Facebook continued its Valentine’s Day week series of studies by the Facebook Data Science Team with a look at the age differences in opposite-sex relationships on the social network, with information mined from anonymized, aggregated data on users with average ages of between 20 and 49.
Will Facebook users start seeing ads from Facebook while they’re using other applications? The social network announced in a post on its Facebook for Business page that it is running a “small test” of Facebook ads in mobile apps, with “a small number of advertisers and publishers,” billing it as an effort to enable developers to monetize their apps and to expand reach for advertisers.
Select Facebook page administrators will be invited to participate in a test of changes to page insights, which include breaking out the elements that make up the social network’s people talking about this metric.
It’s probably not surprising that when Facebook users are 21, most of their friends are also in that same age bracket. It’s also not a shocker to say that men talk about sports on Facebook more than women. But how do trends change over time? Do 30-year-olds tend to talk about health more than new high-school graduates? A highly visual set of data from Wolfram Alpha brings Facebook’s social graph to life, showing how people connect and relate to each other on the social network.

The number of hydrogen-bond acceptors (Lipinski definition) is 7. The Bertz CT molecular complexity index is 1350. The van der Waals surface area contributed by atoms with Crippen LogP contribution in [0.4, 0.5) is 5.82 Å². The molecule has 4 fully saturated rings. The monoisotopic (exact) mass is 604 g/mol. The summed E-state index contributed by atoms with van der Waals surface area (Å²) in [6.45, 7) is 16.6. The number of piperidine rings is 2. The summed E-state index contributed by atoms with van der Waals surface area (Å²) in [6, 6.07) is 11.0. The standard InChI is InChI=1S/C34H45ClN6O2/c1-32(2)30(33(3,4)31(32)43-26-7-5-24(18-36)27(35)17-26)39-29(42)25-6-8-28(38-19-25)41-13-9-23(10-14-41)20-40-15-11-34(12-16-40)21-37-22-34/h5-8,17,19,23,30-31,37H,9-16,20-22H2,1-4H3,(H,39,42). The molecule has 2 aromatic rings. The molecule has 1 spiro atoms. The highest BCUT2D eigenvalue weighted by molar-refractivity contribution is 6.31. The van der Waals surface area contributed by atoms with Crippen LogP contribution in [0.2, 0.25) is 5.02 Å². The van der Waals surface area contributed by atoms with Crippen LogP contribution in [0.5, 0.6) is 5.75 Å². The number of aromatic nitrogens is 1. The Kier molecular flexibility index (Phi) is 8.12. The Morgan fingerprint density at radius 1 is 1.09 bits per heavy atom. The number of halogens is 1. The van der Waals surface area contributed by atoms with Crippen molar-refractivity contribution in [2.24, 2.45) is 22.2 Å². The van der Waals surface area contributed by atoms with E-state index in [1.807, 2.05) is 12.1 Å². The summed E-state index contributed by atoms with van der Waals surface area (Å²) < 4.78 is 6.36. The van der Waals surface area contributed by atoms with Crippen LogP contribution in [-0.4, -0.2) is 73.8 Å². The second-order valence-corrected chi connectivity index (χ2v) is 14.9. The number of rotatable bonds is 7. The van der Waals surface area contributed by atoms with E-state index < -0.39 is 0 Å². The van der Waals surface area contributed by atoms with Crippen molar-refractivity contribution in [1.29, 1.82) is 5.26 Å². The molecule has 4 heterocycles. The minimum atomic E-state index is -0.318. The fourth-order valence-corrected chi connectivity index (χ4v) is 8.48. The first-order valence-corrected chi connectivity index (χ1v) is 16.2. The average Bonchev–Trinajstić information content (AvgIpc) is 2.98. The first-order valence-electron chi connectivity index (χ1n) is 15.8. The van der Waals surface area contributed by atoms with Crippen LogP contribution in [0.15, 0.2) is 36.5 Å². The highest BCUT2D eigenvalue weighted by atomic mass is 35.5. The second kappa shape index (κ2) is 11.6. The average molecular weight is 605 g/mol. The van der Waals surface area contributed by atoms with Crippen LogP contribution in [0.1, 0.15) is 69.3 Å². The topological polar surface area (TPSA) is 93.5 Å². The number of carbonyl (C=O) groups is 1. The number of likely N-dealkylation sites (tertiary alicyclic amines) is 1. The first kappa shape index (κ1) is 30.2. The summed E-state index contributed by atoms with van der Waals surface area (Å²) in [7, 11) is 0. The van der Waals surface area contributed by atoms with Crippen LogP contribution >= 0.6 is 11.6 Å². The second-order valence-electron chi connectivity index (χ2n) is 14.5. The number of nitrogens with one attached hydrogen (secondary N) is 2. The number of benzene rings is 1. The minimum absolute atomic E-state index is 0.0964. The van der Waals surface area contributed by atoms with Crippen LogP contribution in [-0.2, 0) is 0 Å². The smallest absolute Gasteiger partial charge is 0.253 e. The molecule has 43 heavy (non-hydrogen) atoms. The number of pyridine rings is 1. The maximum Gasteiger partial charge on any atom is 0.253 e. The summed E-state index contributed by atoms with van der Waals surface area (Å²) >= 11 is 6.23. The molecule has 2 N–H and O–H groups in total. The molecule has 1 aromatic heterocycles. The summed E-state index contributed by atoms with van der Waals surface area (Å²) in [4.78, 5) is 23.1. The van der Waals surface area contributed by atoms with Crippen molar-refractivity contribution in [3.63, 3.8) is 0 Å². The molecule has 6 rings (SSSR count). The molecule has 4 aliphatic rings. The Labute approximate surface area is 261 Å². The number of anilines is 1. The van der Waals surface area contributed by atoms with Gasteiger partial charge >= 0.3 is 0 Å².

HootSuite added a suite of six Facebook-related features to its dashboard, citing the fact that of the 3 million daily messages sent via its platform, 40 percent are through the social network.
Facebook Tuesday began testing what may end up being the solution to its mobile advertising woes: The social network’s new mobile ad network is an experiment in which advertisers can target mobile users of the social network with ads for applications or websites based on their Facebook data generated from their visits to other apps or mobile sites.
The list of companies that offer analytics for businesses on Facebook seems to expand on a daily basis, but data analyzer Stephen Wolfram and his company, Wolfram|Alpha, are offering Facebook users a detailed look at their personal analytics on the social network, free of charge.